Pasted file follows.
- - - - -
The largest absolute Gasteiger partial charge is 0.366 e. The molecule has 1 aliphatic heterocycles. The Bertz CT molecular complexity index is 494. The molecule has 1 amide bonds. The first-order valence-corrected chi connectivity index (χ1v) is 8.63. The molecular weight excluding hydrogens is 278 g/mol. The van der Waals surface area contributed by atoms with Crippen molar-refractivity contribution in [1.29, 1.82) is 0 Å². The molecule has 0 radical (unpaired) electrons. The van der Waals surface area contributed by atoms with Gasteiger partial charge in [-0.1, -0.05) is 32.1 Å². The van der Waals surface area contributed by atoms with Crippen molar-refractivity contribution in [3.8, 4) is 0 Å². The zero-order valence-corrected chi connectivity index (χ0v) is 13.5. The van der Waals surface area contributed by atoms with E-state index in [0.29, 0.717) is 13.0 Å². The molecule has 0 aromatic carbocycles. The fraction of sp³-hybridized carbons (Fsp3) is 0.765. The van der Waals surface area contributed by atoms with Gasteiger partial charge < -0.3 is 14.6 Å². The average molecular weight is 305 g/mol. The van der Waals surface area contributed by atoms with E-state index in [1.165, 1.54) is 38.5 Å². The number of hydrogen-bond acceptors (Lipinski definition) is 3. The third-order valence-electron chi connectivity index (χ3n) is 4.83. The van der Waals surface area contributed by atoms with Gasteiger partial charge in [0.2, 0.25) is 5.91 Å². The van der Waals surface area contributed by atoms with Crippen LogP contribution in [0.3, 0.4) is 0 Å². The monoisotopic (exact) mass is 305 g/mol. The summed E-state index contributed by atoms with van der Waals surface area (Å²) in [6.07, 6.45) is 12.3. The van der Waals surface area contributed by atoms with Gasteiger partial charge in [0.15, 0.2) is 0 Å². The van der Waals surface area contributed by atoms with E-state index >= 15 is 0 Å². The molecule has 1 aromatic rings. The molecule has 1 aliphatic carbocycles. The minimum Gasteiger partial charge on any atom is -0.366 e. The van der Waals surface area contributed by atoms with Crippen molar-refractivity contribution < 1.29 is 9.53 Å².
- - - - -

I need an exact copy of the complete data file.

The largest absolute Gasteiger partial charge is 0.366 e. The molecule has 1 aliphatic heterocycles. The Bertz CT molecular complexity index is 494. The molecule has 1 amide bonds. The first-order valence-corrected chi connectivity index (χ1v) is 8.63. The molecular weight excluding hydrogens is 278 g/mol. The van der Waals surface area contributed by atoms with Crippen molar-refractivity contribution in [1.29, 1.82) is 0 Å². The molecule has 0 radical (unpaired) electrons. The van der Waals surface area contributed by atoms with Gasteiger partial charge in [-0.1, -0.05) is 32.1 Å². The van der Waals surface area contributed by atoms with Crippen molar-refractivity contribution in [3.8, 4) is 0 Å². The zero-order valence-corrected chi connectivity index (χ0v) is 13.5. The van der Waals surface area contributed by atoms with E-state index in [0.29, 0.717) is 13.0 Å². The molecule has 0 aromatic carbocycles. The fraction of sp³-hybridized carbons (Fsp3) is 0.765. The van der Waals surface area contributed by atoms with Gasteiger partial charge < -0.3 is 14.6 Å². The average molecular weight is 305 g/mol. The van der Waals surface area contributed by atoms with E-state index in [1.165, 1.54) is 38.5 Å². The number of hydrogen-bond acceptors (Lipinski definition) is 3. The third-order valence-electron chi connectivity index (χ3n) is 4.83. The van der Waals surface area contributed by atoms with Gasteiger partial charge in [0.2, 0.25) is 5.91 Å². The van der Waals surface area contributed by atoms with Crippen LogP contribution in [0.3, 0.4) is 0 Å². The monoisotopic (exact) mass is 305 g/mol. The summed E-state index contributed by atoms with van der Waals surface area (Å²) in [6.07, 6.45) is 12.3. The van der Waals surface area contributed by atoms with Gasteiger partial charge in [0.15, 0.2) is 0 Å². The van der Waals surface area contributed by atoms with E-state index >= 15 is 0 Å². The molecule has 1 aromatic rings. The molecule has 1 aliphatic carbocycles. The minimum Gasteiger partial charge on any atom is -0.366 e. The van der Waals surface area contributed by atoms with Crippen molar-refractivity contribution < 1.29 is 9.53 Å².